Soler wins Paris-Nice, Contador-style

Soler soars

Most interesting comment in cyclingnews about Marc Soler’s overall victory in Paris-Nice:  “He now every right to be taken as seriously as Mikel Landa, Nairo Quintana and Alejandro Valverde.”

That’s some serious company for a 24 year old — but that’s what happens when you win a tough, rain-soaked, French stage race with a bold attack ripped straight from the Alberto Contador playbook.

“I was trying to replay a little of what Contador did in Paris-Nice,” he said. “I was a big fan of his and I wanted to ride in his style. I thought that maybe the stage win was possible, but I was thinking more of the podium than of taking the jersey.”

He went full-Pistolero from about 40 kilometers out, working with David De La Cruz (Team Sky) and fellow Spaniard Omar Fraile (Astana). De La Cruz would take the stage while Soler nabbed four bonus seconds for third place and vaulted himself to the top step of the podium.

Further down the road, the expected winner Simon Yates (Mitchelton-Scott) was isolated without teammates and forced to close the gap. He began the day 37 seconds ahead of Soler but would ultimately fall those four crucial, painful seconds short.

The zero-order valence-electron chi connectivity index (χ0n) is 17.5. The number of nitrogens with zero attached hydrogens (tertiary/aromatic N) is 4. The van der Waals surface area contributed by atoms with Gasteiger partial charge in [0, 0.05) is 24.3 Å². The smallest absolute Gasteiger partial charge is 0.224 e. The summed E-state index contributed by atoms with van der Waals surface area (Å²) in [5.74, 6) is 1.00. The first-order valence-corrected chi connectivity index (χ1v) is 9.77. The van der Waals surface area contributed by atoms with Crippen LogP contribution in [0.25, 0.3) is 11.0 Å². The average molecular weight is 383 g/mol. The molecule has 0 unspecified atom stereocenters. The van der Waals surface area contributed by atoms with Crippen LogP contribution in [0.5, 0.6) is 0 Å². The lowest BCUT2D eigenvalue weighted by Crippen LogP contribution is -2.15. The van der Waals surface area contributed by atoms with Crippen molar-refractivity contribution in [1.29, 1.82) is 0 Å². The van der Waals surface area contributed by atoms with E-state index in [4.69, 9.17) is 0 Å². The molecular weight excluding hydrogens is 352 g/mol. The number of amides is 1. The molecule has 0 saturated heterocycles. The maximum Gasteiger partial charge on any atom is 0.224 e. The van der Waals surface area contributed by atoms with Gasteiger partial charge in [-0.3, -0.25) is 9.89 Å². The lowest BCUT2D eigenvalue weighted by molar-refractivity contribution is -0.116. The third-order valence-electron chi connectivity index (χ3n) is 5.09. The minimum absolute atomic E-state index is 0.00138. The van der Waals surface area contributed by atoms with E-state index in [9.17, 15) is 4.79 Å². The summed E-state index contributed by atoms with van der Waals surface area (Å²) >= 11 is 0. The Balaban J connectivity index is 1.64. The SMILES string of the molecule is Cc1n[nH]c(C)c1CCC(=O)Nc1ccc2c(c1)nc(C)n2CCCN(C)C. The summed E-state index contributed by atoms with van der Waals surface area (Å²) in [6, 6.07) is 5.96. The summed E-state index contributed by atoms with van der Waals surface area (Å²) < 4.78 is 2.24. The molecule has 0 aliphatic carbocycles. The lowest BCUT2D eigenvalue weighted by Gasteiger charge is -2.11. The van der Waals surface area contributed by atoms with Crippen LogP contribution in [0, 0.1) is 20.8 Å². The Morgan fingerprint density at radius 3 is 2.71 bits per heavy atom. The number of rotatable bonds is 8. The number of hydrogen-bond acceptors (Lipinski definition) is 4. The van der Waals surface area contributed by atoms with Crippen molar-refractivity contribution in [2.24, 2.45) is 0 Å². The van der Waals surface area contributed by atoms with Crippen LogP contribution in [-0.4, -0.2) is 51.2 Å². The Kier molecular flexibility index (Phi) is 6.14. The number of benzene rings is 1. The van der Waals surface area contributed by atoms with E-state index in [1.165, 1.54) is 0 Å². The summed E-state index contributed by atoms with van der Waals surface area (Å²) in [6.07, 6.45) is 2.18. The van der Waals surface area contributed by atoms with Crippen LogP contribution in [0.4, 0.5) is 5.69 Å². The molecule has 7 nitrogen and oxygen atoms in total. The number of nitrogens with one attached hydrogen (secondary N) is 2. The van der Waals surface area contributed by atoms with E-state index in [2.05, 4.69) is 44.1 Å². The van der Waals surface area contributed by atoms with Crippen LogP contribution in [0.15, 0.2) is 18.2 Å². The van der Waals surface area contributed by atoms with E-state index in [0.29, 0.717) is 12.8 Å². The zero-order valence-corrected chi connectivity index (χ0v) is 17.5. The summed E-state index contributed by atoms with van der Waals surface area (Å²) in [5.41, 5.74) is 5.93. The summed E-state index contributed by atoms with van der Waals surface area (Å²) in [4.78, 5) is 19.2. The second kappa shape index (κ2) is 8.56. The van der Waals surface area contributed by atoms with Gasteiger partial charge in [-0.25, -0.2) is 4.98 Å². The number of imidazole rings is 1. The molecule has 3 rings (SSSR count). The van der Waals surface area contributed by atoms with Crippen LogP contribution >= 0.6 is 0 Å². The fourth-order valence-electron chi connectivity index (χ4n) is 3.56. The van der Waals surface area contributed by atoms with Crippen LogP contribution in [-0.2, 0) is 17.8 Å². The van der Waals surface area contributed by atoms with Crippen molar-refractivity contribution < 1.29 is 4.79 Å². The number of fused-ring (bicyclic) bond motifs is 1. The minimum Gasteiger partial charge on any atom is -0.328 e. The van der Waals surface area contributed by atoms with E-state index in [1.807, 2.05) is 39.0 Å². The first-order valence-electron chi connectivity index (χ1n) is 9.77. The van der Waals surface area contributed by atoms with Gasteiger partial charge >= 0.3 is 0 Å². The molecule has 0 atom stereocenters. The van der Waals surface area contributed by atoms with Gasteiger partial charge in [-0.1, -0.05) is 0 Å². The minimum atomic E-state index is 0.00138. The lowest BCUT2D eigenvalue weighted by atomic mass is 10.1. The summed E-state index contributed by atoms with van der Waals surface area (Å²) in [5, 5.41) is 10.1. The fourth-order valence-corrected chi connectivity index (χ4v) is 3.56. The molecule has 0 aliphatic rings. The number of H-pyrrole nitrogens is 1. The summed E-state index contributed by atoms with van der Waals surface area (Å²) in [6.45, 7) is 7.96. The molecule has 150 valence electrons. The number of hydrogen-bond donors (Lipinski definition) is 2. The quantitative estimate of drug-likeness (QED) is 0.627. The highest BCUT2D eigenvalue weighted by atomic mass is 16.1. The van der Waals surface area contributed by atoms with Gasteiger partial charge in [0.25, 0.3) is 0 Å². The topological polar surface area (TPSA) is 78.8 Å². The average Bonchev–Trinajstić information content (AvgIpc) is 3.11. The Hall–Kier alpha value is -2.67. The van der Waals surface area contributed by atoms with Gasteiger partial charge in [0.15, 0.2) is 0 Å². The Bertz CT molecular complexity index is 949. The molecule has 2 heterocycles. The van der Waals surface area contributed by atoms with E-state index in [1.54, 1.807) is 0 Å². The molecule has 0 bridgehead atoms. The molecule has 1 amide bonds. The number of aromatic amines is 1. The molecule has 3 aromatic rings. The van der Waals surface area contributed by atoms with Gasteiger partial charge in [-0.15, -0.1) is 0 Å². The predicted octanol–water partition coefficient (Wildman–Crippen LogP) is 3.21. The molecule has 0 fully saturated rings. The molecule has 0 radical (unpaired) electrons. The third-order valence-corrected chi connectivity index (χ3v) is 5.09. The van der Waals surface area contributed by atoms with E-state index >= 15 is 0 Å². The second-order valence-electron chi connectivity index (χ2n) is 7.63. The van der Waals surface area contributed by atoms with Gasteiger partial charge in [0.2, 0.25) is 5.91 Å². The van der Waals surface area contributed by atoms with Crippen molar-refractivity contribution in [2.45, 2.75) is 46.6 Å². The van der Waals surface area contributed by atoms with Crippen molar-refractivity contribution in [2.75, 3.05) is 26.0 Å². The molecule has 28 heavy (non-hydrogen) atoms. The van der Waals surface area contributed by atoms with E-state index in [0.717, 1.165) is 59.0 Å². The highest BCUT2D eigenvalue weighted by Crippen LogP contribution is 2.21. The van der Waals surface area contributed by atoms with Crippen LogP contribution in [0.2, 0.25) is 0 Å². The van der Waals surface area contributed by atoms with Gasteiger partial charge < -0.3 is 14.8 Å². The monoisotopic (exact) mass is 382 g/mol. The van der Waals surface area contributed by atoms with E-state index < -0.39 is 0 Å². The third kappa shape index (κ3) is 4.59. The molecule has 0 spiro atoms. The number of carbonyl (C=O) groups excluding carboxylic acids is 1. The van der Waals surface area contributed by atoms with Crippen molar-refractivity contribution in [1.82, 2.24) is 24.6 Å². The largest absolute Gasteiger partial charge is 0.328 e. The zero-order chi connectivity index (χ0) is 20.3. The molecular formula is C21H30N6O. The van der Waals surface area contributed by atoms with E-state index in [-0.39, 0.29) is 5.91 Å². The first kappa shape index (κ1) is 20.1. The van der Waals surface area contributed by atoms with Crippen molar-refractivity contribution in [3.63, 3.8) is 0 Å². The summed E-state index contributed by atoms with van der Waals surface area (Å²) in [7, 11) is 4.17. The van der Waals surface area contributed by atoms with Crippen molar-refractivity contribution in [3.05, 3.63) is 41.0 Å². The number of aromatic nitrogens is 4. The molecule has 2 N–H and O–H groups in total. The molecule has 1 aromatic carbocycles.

“When Marc went on the attack, we still had a long way to go and I still had many rivals to watch,” said Yates. “I can’t watch everybody and I can’t follow everybody, so you have to take a risk sometimes. In the final, I didn’t have the legs to close the gap. But I did the best I could. Today a great rider won.”

That was a classy statement from Yates, who also lost last season’s Tour of Romandie by 21 seconds to Richie Porte (BMC Racing) on the final day time trial around Lausanne. The look on this face as he crossed the finish-line in Nice said all you needed to know about crushing disappointment.

For Soler, this was confirmation of the high expectations people have had for him since his win in the 2015 Tour de L’Avenir. The burden of those Indurain-Contador comparisons would drop plenty on pressure on his shoulders but it certainly didn’t slow him down as he powered up the last climb of the day, the Col des Quatre Chemins.

The baby-faced Soler has heard those comparisons yet he seems able to put them in perspective. “I’ve heard it a few times,” he said after the stage, “but I’m not at their level yet. I’m still learning.”

Now, perhaps, he’ll start hearing a different and expanded set of comparisons as he hits another level in a Movistar squad already stacked with Quintana, Landa and Valverde.

Should Team Sky implode thanks to the assorted crises of Wiggins’ TUE abuse to Froome’s failed test for salbutamol, then the next super team will be Movistar.

That includes Marc Soler, Pistolero junior








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